& How My Weavings Developed:
Why And How My Weavings Developed
Networks, & Webs" or,
men sit for a break on a park bench. One is computer salesman , one
is, well,… a farmer. "How much ram you got?" asks the first. "About
200 lbs." "Hard drive?" "Harder than most." My ram is big and white
and with no horns, thank goodness, but he can still pack a punch when
he "rams" something. Feed bins, small trees, volley balls, li'l lambs,
and myself have been the recipient of his punch on occasion.
Studio Story: My studio is my home, just
one room, a loft, and a great wraparound porch. Before I built it I
collected salvage materials - large picture windows, antique tile (&
seashells), handmade cabinetry, hand-stenciled wall borders, & my own
leaded glass lamps. My vision was big, but the lot was small, wooded,
and steeply graded. When the foundation was raised, I'd sometimes sleep
there, like camping on a large wooden stage under the stars. After that,
I insisted on skylights in the loft. The studio is now crammed with
the loom, spinning wheel, racks of fiber, color, textured walls and
muraled ceilings. The vision is real! In the A.M. when the sheep are
loose, as they sometimes are in late summer, the 4 of them come to the
front step, turn their heads in unison toward the porch door and BAAAAH
loudly for their breakfast. It seems munching on sky-high weeds and
pruning 40 roses to the nub is not enough for them. They have a point.
Good wool requires good nutrition. In the pm, when I'm working high
in the loft, my "quality-checking" cat climbs to the roof, circles 'round
to the high window and with one paw on the screen, loudly reminds me
of the quality of the supper schedule. She has a point. Intense work
and creativity requires refueling. The "PR" dogs are more patient, extending
(tangling) the yarns midst their play. Such is the interaction of the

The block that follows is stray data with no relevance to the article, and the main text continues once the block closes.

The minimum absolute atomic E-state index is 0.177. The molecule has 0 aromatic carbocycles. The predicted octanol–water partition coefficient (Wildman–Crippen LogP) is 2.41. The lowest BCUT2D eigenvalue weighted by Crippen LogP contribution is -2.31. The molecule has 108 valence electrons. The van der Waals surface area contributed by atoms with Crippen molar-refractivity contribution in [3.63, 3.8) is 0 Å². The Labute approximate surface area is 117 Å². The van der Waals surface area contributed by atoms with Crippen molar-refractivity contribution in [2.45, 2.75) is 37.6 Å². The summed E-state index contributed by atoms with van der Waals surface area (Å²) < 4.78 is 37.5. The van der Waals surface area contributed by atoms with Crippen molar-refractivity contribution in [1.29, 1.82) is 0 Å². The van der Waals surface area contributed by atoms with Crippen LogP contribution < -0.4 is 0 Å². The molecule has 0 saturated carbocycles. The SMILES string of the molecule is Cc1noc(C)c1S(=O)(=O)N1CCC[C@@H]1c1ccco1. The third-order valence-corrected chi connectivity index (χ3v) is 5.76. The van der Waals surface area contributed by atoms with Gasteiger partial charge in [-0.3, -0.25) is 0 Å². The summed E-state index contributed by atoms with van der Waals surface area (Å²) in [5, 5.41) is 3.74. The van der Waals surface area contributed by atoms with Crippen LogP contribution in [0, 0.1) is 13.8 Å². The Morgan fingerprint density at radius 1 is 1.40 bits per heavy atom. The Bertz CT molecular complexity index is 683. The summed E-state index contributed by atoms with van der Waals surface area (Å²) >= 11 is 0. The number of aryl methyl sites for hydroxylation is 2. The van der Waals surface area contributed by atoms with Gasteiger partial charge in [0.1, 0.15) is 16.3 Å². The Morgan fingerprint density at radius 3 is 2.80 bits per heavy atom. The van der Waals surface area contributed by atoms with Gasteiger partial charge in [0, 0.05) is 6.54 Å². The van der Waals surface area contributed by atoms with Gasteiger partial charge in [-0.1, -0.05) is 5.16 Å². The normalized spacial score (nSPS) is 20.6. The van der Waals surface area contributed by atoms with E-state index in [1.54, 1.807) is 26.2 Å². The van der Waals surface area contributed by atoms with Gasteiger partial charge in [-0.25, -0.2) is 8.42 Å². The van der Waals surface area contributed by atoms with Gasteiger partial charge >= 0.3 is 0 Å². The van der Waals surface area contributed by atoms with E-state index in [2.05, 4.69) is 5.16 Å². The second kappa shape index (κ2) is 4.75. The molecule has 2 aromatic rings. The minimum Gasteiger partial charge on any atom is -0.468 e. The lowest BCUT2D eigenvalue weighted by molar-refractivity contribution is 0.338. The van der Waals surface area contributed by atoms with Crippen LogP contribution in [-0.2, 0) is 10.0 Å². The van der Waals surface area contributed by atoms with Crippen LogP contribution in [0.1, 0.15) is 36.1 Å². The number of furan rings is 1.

animals with my art.
(Note: terms in quotes, "quality-checking" and "PR", refer to the titles I've given them as my crew.)
Studio Story: Over the years I've made
many wonderful trades of my fiberart for the art or service of someone
else. One of my best trades was to a woman who wanted two shawls. She
traded me her husband, who would help me build a sheep cote.
The farmette is on a hillside that slopes down to the woods. The first shelter I built for my first two lambs was just inside the edge of the woods to keep it shaded and cool. With the aid of my traded helper, John, an old carpenter friend, we put together a structure based on the plan of a geodesic dome. It was made of 2x4's bolted into 5 triangles and braced together with a peeked roof. The plan said "two hours" to build the frame; a "nice little pavillion finished in one afternoon". Baah! Just drilling all the holes took two hours.
The first night, after the base frame was up, I camped out there under the open sky. Just to test it, y'know. See if the lambs would go for it. Or for me, in their private space. Usually at night, they pick an open spot not far from the shed and rest or graze through the night. They like to keep within close range of each other. I wondered if I'd be included in the group.
The night envelopes the setting sun so early this time of year. It was brisk and clear and I spread out my sleeping bag and a rug for my dog, right in the center of the shed frame. Overhead the stars swirled over the edge of the woods. The sheep did include me in their way. Sorta. They were curious about this strange custom and came a little closer. Then they wandered off again. I read a little by flashlight, then flicked it off and quietly listened to the sounds of the woods. In the distance I could hear the lambs munching their way through the leaves. We were in the area I call the "south 40", which is considerably smaller than 40 acres. Like only two. But it's below the "north 40" (also only two), and includes many different plants from the tree-hugging vines, to wild groundcovers, to the grasses in the open parts. Under the trees it is very dark and I wondered how they find their way around. I picked up the flashlight and got out of my bedroll and following the faint starlight on the edge of the woods, I made my way toward the munching. There they are, just ahead about 50 feet. I flick on the flashlight. They quickly look up, like deer caught in headlights. There eyes glow blue. Not like a dog's amber, or a cat's emerald, but brilliant, cobalt blue. I would find myself coming out many times more in the future, in the dark, to find them with the light, just to enjoy that beauteous blue.